Filed under: Reagan Insight
So for reasons I still don’t quite grasp, many American’s believe Ronald Reagan was their best ever president.
Yes … better than Lincoln, Washington, Kennedy or Roosevelt.
Of course, this is also a nation that thinks Fox News offers ‘fair and balanced’ reporting, so I shouldn’t be surprised.
To be fair to the C-grade, cigarette peddling actor, there were some things he did/said/believed that were pretty good.
He didn’t believe in knee-jerk reactions for one.
He once said “vengeance isn’t the name of the game, we have got to protect against over–reaction” … which compared to a few presidents who followed him, shows a level of maturity you’d never expect from a man who once made a living riding horses in terrible, terrible movies.
Anyway, I recently saw a quote of his that I thought was a good lesson for adland.
To be honest, I have no idea of the context he said it, but I have to say I’ve seen way too many planners and creatives finish their presentation and then have to go back right to the beginning to explain why their idea is right.
Don’t get me wrong, I know there’s a bunch of people out there than couldn’t open a packet of cornflakes without a video guide, but there’s also a hell of a lot who are smart, sharp and commercially savvy and if they don’t get why your idea or strategy is right, then maybe you have to look at what you’ve done or how you’ve done it.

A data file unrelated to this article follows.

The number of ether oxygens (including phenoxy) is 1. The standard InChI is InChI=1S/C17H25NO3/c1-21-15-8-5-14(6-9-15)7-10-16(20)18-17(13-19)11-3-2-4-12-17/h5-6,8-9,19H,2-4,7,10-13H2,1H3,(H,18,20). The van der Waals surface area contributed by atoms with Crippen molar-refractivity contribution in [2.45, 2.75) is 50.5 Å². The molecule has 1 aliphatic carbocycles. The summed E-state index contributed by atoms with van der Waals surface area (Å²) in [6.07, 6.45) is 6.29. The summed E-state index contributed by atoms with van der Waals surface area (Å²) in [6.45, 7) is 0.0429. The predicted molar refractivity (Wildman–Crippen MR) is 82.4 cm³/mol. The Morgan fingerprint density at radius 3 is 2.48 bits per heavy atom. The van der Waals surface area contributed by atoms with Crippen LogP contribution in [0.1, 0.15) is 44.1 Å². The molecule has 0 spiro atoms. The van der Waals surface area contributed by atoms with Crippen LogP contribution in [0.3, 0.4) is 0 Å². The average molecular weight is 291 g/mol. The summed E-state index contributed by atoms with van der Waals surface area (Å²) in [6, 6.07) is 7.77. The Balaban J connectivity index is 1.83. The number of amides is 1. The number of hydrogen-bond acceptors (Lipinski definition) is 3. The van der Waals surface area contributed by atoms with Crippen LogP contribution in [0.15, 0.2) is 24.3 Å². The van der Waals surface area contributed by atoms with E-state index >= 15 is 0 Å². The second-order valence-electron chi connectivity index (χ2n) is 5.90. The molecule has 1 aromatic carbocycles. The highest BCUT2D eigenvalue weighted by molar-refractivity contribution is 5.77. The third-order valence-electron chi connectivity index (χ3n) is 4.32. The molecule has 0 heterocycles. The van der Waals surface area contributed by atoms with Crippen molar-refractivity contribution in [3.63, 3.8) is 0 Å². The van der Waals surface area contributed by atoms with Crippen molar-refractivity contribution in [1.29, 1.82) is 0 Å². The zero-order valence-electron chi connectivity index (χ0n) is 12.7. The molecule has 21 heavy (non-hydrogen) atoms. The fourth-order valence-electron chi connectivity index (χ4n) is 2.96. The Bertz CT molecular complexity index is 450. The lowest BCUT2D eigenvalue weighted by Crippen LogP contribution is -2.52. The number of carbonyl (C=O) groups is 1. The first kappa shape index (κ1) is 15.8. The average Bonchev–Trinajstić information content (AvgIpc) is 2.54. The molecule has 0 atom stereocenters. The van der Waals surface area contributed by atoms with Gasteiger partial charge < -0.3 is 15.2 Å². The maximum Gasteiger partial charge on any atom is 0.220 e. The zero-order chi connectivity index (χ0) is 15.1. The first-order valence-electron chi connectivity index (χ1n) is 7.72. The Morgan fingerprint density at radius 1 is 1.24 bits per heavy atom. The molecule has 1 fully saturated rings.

For me, it all comes down to knowing what the real problem is you’re trying to solve and preparing your argument clearly and concisely.
That doesn’t mean you have to be uber-rational nor does it mean you have to bore them to death with a 10,000 page powerpoint … you just have to appreciate that just because you think something is right doesn’t mean others will so you have to make sure you construct an argument that gives people the confidence to buy rather than something that purely tries to sell someone into acceptance.
That’s why I hate when adland uses the word ‘brave’ to describe work.
Or at least when the agency behind the work defines it that way.
No work should be brave. Behind everything provocative or innovative should be an argument that shows it to be a wise commercial decision … even if to the outsider, the logic is more twisted than a M. Night Shyamala plot.
Being questioned about your strategy/work doesn’t mean it’s wrong or you’ve failed – it can also mean they’re interested and want to know more – but for me, the best way to judge how well you’ve done your job is if the questions you’re asked post presentation are less about ‘why’ you’re doing it and more about ‘how to make it happen’ … because to paraphrase Reagan, if you find yourself having to justify, you’ve not made the most of your chance.
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